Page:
The Internet is in flux. Protocols emerge and die. Information emerges and vanishes. In this world of change, how can we say anything about anything in any useful way, if we cannot relate to representations that can be trusted over time?
There are many protocols for finding and identifying things in the world. HTTP, FTP, P2P, etc. The principal way of identifying things on the Internet is by using Uniform Resource Identifiers (URI) or Internationalized Resource Identifiers (IRI). These have schemes defined, typically for various representation access protocols such as HTTP, FTP and such. There are also representation independent schemes such as the URN subspace of URIs.
The URN subspace can be used to express things detached from a particular access protocol. For example one might say
urn:isbn:<my book isbn number>
urn:ssn:<my social security number>
The two above URI/URN schemes can be used to find information regardless of protocol.
A more precise way to find information is to uniquely name the information representation. This is what hash functions do. They map between some sequence of bits and some hash code of lesser length but with sufficient length to reasonably ensure uniqueness in the real world.
Peer to Peer (P2P) networks use hash codes to uniquely name representations as it would otherwise be near impossible to create a coherent representation by downloading from multiple sources at once, simply because each file (and each part of the file) could be named arbitrarily. What data does “my book name” refer to? What if two books are called the same? Sure, we could use ISBN’s, but they are bound to books and so not generic.
By coupling URIs and hash codes, we can uniquely identify data.
urn:sha1:<my hash code for my file>
Hash codes can also be used to conceil information by obscuring the real identity of it to anyone other than the owner. For example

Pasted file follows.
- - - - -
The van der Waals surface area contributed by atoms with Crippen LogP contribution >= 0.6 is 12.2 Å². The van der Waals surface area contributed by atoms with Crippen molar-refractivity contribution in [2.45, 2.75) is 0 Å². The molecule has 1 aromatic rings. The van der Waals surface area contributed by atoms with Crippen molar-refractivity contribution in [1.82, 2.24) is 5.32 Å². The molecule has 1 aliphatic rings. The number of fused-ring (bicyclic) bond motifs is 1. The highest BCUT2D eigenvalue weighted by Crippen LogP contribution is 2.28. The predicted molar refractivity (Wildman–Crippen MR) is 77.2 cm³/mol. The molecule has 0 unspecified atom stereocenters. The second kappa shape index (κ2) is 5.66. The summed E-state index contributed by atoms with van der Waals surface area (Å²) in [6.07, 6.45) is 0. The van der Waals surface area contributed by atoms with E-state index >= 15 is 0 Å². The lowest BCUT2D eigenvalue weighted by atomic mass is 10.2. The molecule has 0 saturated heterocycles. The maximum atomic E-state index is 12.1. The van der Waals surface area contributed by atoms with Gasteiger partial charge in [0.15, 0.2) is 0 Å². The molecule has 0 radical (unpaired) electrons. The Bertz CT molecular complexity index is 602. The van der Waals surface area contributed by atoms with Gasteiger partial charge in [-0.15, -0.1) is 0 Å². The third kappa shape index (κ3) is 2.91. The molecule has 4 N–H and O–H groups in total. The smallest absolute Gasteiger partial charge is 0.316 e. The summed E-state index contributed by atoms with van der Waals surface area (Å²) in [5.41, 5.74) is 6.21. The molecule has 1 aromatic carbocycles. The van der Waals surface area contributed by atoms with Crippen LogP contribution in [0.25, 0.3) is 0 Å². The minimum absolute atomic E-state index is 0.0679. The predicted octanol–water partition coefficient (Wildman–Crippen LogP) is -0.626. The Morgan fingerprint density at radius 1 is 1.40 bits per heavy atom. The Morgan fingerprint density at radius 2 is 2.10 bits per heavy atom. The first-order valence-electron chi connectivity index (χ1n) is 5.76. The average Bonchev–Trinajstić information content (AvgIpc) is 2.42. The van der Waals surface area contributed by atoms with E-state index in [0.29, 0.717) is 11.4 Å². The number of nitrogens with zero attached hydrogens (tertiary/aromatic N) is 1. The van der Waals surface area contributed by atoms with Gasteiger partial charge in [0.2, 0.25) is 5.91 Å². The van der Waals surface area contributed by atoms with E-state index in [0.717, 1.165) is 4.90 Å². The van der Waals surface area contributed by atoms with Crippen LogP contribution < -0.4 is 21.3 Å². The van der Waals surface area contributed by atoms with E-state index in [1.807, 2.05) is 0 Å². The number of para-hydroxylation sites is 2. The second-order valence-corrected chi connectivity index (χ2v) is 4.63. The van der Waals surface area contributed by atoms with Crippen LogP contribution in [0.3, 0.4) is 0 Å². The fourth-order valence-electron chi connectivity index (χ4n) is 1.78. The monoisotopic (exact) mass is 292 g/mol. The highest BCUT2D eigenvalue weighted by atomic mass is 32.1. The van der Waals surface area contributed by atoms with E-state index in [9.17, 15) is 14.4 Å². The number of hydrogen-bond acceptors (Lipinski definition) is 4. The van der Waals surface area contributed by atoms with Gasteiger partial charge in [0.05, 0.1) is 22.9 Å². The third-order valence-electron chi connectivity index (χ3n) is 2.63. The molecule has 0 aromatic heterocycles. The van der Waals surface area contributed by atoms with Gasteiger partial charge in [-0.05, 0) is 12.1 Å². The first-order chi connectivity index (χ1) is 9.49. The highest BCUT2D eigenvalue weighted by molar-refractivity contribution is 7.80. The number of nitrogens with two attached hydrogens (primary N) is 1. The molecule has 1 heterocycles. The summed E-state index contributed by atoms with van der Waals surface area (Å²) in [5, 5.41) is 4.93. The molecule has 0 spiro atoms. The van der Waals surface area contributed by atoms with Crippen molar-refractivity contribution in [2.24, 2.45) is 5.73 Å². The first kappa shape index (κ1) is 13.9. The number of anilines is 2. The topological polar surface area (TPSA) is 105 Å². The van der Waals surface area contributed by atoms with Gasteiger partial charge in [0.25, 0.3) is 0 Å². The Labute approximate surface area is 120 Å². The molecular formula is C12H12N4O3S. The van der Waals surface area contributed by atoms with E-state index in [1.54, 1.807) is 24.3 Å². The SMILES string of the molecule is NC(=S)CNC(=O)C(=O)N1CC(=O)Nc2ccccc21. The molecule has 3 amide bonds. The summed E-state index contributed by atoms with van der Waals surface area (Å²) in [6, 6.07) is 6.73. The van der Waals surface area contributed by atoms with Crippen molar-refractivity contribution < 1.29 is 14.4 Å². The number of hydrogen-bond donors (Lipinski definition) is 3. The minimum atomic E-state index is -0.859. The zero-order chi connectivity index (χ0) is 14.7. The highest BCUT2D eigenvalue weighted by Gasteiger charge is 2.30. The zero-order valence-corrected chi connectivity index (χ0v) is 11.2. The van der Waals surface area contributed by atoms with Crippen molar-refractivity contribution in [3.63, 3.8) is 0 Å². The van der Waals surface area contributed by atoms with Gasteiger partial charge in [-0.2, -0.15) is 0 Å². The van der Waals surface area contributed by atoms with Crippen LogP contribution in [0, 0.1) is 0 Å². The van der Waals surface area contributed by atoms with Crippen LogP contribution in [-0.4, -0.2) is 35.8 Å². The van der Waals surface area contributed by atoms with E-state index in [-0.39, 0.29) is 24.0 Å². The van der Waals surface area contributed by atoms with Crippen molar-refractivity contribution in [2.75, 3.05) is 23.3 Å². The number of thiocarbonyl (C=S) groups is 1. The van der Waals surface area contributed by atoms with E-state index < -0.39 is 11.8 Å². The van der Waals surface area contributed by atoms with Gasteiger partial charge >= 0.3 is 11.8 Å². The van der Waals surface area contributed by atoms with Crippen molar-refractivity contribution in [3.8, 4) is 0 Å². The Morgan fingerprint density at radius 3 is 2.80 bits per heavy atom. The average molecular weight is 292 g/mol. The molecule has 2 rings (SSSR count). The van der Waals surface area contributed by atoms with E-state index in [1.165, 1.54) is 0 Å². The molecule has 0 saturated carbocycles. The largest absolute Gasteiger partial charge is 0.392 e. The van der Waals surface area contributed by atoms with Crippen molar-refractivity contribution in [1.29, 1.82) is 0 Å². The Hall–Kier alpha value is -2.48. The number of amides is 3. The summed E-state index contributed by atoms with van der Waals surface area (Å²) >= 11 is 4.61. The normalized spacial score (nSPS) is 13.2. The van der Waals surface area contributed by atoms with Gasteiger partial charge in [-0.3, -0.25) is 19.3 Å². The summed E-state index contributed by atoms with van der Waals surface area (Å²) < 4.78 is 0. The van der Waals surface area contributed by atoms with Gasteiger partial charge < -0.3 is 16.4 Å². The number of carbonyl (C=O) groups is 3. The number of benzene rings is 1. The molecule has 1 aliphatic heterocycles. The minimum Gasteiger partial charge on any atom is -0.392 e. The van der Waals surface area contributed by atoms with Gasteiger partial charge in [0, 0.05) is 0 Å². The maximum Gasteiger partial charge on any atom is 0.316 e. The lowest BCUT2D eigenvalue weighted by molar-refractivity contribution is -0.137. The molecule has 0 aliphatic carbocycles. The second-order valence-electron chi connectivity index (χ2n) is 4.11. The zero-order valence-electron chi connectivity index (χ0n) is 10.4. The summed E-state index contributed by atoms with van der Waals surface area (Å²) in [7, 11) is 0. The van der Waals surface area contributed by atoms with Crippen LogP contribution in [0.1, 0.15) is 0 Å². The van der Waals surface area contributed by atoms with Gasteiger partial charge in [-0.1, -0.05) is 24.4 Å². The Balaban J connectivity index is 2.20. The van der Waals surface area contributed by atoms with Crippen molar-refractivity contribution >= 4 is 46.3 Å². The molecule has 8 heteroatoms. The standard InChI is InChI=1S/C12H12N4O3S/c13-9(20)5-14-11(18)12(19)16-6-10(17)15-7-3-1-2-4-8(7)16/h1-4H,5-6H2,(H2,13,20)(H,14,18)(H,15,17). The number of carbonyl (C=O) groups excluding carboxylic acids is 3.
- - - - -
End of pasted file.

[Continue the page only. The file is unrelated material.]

urn:[field:ssn],[sha1:<hash of ssn>]
urn:[field:password],[sha1:<hash of password>]
Apart of obscurement, it also has the natural benefit of relative uniqueness and compression, as the name is shorter than the bits it represents. It may be seen as lossy compression for the purpose of naming – we can compress any data to the point where we mostly can’t reverse engineer the data, but we can reasonably trust the uniqueness of the name with respect to the data it identifies.
This is a crucial benefit for the Semantic Web. It enables one to say things about other data, without binding oneself to a particular access protocol or mechanism and yet future search engines can use hash codes to find any data on any namespace it knows of, including ones invented in the future.
In other words: it’s future proof. – To a point.
The precise hashing mechanism may change over time, but the benefit of hashing is that one can still identify the hashing mechanism via name.
One might even use a hash code to refer to the implementation used to hash
The hash code of the implementation would be hashed using the implementation itself of course! The only problem here is that the exact identity of this implementation is dependent on the implementation itself – to some extent.
I’m somewhat disguisted by names such as
The idea of this HTTP URI is that it can be used to fetch the definition of this term via the protocol used to express the name of the term. That’s beneficial of course. But it also ties the name to the current HTTP protocol. It’s only disguisting in retrospect and not completely so.
Then for each protocol, a search engine should be used to look up the protocol specific address of that data – or indeed even the latest cached representation.
A potential problem, is of course that the expression of the meaning of the term itself, is dependent on some representation language such as RDF/XML. But this is to be expected and hopefully RDF/XML (or better: RDF/EXI (or better still: A triple variant of RDF expressed in EXI)) will long outlive RDF/XML.
Of course old names can be mapped to new names via semantics. So one can say
<urn:data:sha1:<hash>> <same-as/hash-of> <http://www.w3.org/1999/02/22-rdf-syntax-ns#type>
Search engines of the future may also be used to find and transcode information – even to transparently map the old web to the new web so it’s possible to switch from HTTP to some other protocol more or less seamlessly (ahemn).
So for future proofing data names, there can be only one: Use hash codes, but there are ways to deal with oldschool names.